Correction to This Article
Earlier editions of this story misidentified where a bloody shoeprint was found following the shootings at Virginia Tech. It was found in the hallway outside the room of Emily Hilscher, who was gunned down in the West Ambler Johnston Dorm. This version has been corrected.

Did Cho Make Dry Run at Va. Tech?

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By Jerry Markon
Washington Post Staff Writer
Saturday, August 11, 2007

ROANOKE, Aug. 10 -- Seung Hui Cho might have tried a practice run two days before the April 16 massacre at Virginia Tech, chaining an entrance of the campus building where he would later walk from room to room, methodically killing 30 people before shooting himself, investigators said Friday.

A witness recalled seeing a man who wore a hooded sweat shirt that obscured his face lurking by the entrance to Norris Hall the morning of April 14, police said at a news conference. A second witness said one set of doors was briefly chained shut about the same time. Cho, 23, chained all three entrances during the attack two days later, slowing the police response.

But Col. W. Steven Flaherty, the state police superintendent, said police cannot say with certainty that the person who chained the Norris Hall doors shut April 14 was Cho. "It would be speculation to suggest he was practicing on the door," Flaherty said.

Nearly four months after the deadliest shooting by an individual in U.S. history -- and despite conducting hundreds of interviews and collecting reams of evidence -- investigators said they cannot explain Cho's actions or motives or establish any links between him and his victims. "At this stage, we still have no evidence that answers the persistent question of why West Ambler Johnston . . . why Emily Hilscher," Virginia Tech Police Chief Wendell Flinchum said. "We just don't know."

Despite the lack of definitive answers, police held the news conference "because we are headed into our fourth month, and we wanted to let the public know that we are still actively investigating this," state police spokeswoman Corinne Geller said. "School is about to go back into session, and families and the community need some closure. We thought it was very timely."

Although Cho, of Centreville, publicized his actions by sending materials to NBC that railed against the rich and compared Cho to the downtrodden, he also took steps to cover his tracks. Investigators said that after first going to West Ambler Johnston, where he killed freshman Emily Hilscher and resident adviser Ryan Clark, he returned to his room at Harper Hall and deleted information from his personal e-mail account, along with the account itself. Neither his computer hard drive nor his cellphone has been found.

"That's a piece of evidence we'd love to have, along with his cellphone," Flaherty said.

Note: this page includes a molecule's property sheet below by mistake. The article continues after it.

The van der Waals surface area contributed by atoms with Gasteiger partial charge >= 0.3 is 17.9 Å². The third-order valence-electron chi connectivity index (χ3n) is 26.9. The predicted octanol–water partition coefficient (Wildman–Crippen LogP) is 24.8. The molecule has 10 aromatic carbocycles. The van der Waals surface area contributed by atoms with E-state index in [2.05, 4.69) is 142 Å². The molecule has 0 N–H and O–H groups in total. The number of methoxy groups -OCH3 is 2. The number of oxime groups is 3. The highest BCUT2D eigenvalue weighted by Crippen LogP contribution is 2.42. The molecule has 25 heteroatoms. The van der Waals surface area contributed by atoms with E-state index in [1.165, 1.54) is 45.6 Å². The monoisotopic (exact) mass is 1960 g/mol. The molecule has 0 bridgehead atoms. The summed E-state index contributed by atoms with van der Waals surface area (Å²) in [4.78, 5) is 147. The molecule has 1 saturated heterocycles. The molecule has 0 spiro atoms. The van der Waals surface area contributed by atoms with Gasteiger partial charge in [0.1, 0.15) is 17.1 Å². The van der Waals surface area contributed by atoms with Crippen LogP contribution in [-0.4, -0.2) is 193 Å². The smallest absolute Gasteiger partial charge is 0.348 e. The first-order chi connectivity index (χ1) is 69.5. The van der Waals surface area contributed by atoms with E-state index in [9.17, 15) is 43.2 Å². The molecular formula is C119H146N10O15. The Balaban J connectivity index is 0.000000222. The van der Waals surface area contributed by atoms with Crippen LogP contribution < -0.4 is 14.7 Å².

Investigators have also definitively linked Cho to the fatal shootings of Clark and Hilscher with blood found on Cho's jeans and shoes, which he hid in his dorm room between the two attacks. Cho's shoes also matched a blood-stained print found in the hallway outside Hilscher's room.

The news conference, the first public update on the criminal investigation since April, comes as the state panel examining the massacre prepares to issue its final report this month and state legislators consider creating a taxpayer-financed fund to compensate the victims. Although police set no deadline for ending the criminal investigation, they made it clear Friday that they are engaged in a complicated dance with the panel over what information will be released to the public and who releases it.

"Along with you, we are anxiously awaiting the panel's work product," said Flaherty, who was careful to refrain from commenting on Cho's mental health history or other issues he called "within the panel's purview."

The panel's staff director has said the report will examine Cho's interactions with the state's mental health system, university security issues, gun laws, and the response to the shootings by the university and police.

Police offered a familiar narrative of Cho's actions, saying that he began planning the attack early this year and was calm and collected as he silently went between rooms at Norris Hall, peering into some before returning and opening fire. Cho squeezed off more than 170 rounds from a 9mm pistol and .22-caliber handgun before shooting himself in the head.

Investigators said they are pursuing a number of theories to explain Cho's actions but lack the evidence to settle on one explanation. They declined to comment on a theory presented in June in The Washington Post, which suggested that Cho displayed many of the characteristics of the criminal behavioral profile "Collector of Injustice," or someone who considers any misfortune against him the fault or responsibility of others.

Agents from the Bureau of Alcohol, Tobacco, Firearms and Explosives, who assembled a sketch of Cho that they say fits that profile, also think Cho mentally and physically tried to transform himself into an alter ego he called "Ax Ishmael" before his rampage. The words "Ax Ishmael" were scrawled in red on Cho's left arm when his body was found in a Norris Hall classroom. Federal investigators said the term is based on the biblical figure Ishmael, the son of the prophet Abraham and Hagar, a maidservant to his wife.

"That release of information was not authorized by the investigative team," Flaherty said, adding that police do not know what, if any, significance "Ax Ishmael" might have in explaining Cho's actions.


© 2007 The Washington Post Company

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